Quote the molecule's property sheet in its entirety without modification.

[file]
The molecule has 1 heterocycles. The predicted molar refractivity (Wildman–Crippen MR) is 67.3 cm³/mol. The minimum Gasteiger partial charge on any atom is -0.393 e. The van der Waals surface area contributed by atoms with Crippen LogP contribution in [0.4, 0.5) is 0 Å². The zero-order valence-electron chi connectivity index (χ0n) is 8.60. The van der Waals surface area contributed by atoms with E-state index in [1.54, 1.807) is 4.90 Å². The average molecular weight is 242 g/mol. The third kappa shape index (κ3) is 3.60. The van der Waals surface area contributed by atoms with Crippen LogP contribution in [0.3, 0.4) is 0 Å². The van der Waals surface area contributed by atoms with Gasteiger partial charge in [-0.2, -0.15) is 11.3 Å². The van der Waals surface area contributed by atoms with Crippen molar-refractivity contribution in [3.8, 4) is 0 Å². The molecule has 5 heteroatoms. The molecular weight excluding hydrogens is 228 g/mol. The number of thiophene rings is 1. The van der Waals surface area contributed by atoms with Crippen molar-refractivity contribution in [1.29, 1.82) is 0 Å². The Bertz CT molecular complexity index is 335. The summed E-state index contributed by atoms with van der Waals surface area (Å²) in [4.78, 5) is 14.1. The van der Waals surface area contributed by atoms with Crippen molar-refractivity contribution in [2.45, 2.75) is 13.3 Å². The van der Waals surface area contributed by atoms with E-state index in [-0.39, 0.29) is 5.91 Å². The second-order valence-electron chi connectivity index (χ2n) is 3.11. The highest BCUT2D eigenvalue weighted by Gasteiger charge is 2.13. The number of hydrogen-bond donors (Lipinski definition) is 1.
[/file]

The molecule has 1 heterocycles. The predicted molar refractivity (Wildman–Crippen MR) is 67.3 cm³/mol. The minimum Gasteiger partial charge on any atom is -0.393 e. The van der Waals surface area contributed by atoms with Crippen LogP contribution in [0.4, 0.5) is 0 Å². The zero-order valence-electron chi connectivity index (χ0n) is 8.60. The van der Waals surface area contributed by atoms with E-state index in [1.54, 1.807) is 4.90 Å². The average molecular weight is 242 g/mol. The third kappa shape index (κ3) is 3.60. The van der Waals surface area contributed by atoms with Crippen LogP contribution in [0.3, 0.4) is 0 Å². The van der Waals surface area contributed by atoms with Gasteiger partial charge in [-0.2, -0.15) is 11.3 Å². The van der Waals surface area contributed by atoms with Crippen molar-refractivity contribution in [3.8, 4) is 0 Å². The molecule has 5 heteroatoms. The molecular weight excluding hydrogens is 228 g/mol. The number of thiophene rings is 1. The van der Waals surface area contributed by atoms with Crippen molar-refractivity contribution in [1.29, 1.82) is 0 Å². The Bertz CT molecular complexity index is 335. The summed E-state index contributed by atoms with van der Waals surface area (Å²) in [4.78, 5) is 14.1. The van der Waals surface area contributed by atoms with Crippen molar-refractivity contribution in [2.45, 2.75) is 13.3 Å². The van der Waals surface area contributed by atoms with E-state index in [-0.39, 0.29) is 5.91 Å². The second-order valence-electron chi connectivity index (χ2n) is 3.11. The highest BCUT2D eigenvalue weighted by Gasteiger charge is 2.13. The number of hydrogen-bond donors (Lipinski definition) is 1.